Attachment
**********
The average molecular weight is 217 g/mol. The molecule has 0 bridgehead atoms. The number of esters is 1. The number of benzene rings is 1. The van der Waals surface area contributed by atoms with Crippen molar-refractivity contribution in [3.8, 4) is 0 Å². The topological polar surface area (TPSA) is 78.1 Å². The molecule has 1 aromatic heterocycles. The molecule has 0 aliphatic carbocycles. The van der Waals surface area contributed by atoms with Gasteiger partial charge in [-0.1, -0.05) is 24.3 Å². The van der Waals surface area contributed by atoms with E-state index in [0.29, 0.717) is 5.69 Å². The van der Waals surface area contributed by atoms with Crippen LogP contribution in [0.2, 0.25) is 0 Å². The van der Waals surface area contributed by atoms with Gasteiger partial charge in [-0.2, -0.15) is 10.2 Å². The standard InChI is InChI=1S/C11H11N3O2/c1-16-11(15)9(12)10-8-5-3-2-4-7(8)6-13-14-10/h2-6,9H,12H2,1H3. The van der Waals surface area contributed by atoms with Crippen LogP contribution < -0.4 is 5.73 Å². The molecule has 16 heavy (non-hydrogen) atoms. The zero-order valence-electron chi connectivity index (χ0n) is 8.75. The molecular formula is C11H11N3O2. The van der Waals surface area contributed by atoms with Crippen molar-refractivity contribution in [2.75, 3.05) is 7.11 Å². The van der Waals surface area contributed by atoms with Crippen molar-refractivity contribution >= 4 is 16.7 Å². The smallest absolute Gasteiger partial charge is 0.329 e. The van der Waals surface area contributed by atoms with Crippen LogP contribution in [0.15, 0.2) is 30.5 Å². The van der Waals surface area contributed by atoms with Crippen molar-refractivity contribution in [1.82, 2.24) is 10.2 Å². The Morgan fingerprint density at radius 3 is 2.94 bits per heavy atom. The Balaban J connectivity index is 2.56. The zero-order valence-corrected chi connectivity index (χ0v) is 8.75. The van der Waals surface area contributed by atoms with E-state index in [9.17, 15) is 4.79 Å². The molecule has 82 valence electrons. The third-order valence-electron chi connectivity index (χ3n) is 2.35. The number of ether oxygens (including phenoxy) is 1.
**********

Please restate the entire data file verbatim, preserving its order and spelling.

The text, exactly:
The average molecular weight is 217 g/mol. The molecule has 0 bridgehead atoms. The number of esters is 1. The number of benzene rings is 1. The van der Waals surface area contributed by atoms with Crippen molar-refractivity contribution in [3.8, 4) is 0 Å². The topological polar surface area (TPSA) is 78.1 Å². The molecule has 1 aromatic heterocycles. The molecule has 0 aliphatic carbocycles. The van der Waals surface area contributed by atoms with Gasteiger partial charge in [-0.1, -0.05) is 24.3 Å². The van der Waals surface area contributed by atoms with E-state index in [0.29, 0.717) is 5.69 Å². The van der Waals surface area contributed by atoms with Crippen LogP contribution in [0.2, 0.25) is 0 Å². The van der Waals surface area contributed by atoms with Gasteiger partial charge in [-0.2, -0.15) is 10.2 Å². The standard InChI is InChI=1S/C11H11N3O2/c1-16-11(15)9(12)10-8-5-3-2-4-7(8)6-13-14-10/h2-6,9H,12H2,1H3. The van der Waals surface area contributed by atoms with Crippen LogP contribution < -0.4 is 5.73 Å². The molecule has 16 heavy (non-hydrogen) atoms. The zero-order valence-electron chi connectivity index (χ0n) is 8.75. The molecular formula is C11H11N3O2. The van der Waals surface area contributed by atoms with Crippen molar-refractivity contribution in [2.75, 3.05) is 7.11 Å². The van der Waals surface area contributed by atoms with Crippen molar-refractivity contribution >= 4 is 16.7 Å². The smallest absolute Gasteiger partial charge is 0.329 e. The van der Waals surface area contributed by atoms with Crippen LogP contribution in [0.15, 0.2) is 30.5 Å². The van der Waals surface area contributed by atoms with Crippen molar-refractivity contribution in [1.82, 2.24) is 10.2 Å². The Morgan fingerprint density at radius 3 is 2.94 bits per heavy atom. The Balaban J connectivity index is 2.56. The zero-order valence-corrected chi connectivity index (χ0v) is 8.75. The van der Waals surface area contributed by atoms with E-state index in [9.17, 15) is 4.79 Å². The molecule has 82 valence electrons. The third-order valence-electron chi connectivity index (χ3n) is 2.35. The number of ether oxygens (including phenoxy) is 1.